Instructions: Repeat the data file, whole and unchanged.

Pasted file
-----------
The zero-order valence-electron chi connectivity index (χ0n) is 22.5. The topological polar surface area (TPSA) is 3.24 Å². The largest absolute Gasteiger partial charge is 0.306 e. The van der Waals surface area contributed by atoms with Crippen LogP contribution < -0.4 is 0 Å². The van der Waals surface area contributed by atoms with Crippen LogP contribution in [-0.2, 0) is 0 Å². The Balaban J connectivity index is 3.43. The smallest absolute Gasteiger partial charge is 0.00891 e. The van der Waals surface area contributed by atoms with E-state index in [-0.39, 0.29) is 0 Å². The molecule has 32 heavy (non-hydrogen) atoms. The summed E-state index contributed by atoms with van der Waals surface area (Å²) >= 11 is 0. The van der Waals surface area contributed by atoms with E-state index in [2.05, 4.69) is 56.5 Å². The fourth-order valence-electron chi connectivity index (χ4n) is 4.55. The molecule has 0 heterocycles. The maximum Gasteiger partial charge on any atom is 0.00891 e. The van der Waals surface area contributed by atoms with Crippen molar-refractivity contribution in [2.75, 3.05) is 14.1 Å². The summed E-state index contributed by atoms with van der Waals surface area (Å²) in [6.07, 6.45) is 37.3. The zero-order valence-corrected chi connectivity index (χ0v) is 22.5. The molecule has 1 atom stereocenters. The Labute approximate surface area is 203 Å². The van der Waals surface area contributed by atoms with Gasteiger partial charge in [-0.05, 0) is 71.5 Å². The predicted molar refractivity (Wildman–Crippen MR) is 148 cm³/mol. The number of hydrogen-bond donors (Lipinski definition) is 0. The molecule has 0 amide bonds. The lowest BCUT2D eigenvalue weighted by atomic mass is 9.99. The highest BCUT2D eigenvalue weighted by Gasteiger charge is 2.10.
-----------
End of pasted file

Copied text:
The zero-order valence-electron chi connectivity index (χ0n) is 22.5. The topological polar surface area (TPSA) is 3.24 Å². The largest absolute Gasteiger partial charge is 0.306 e. The van der Waals surface area contributed by atoms with Crippen LogP contribution < -0.4 is 0 Å². The van der Waals surface area contributed by atoms with Crippen LogP contribution in [-0.2, 0) is 0 Å². The Balaban J connectivity index is 3.43. The smallest absolute Gasteiger partial charge is 0.00891 e. The van der Waals surface area contributed by atoms with E-state index in [-0.39, 0.29) is 0 Å². The molecule has 32 heavy (non-hydrogen) atoms. The summed E-state index contributed by atoms with van der Waals surface area (Å²) >= 11 is 0. The van der Waals surface area contributed by atoms with E-state index in [2.05, 4.69) is 56.5 Å². The fourth-order valence-electron chi connectivity index (χ4n) is 4.55. The molecule has 0 heterocycles. The maximum Gasteiger partial charge on any atom is 0.00891 e. The van der Waals surface area contributed by atoms with Crippen molar-refractivity contribution in [2.75, 3.05) is 14.1 Å². The summed E-state index contributed by atoms with van der Waals surface area (Å²) in [6.07, 6.45) is 37.3. The zero-order valence-corrected chi connectivity index (χ0v) is 22.5. The molecule has 1 atom stereocenters. The Labute approximate surface area is 203 Å². The van der Waals surface area contributed by atoms with Gasteiger partial charge in [-0.05, 0) is 71.5 Å². The predicted molar refractivity (Wildman–Crippen MR) is 148 cm³/mol. The number of hydrogen-bond donors (Lipinski definition) is 0. The molecule has 0 amide bonds. The lowest BCUT2D eigenvalue weighted by atomic mass is 9.99. The highest BCUT2D eigenvalue weighted by Gasteiger charge is 2.10.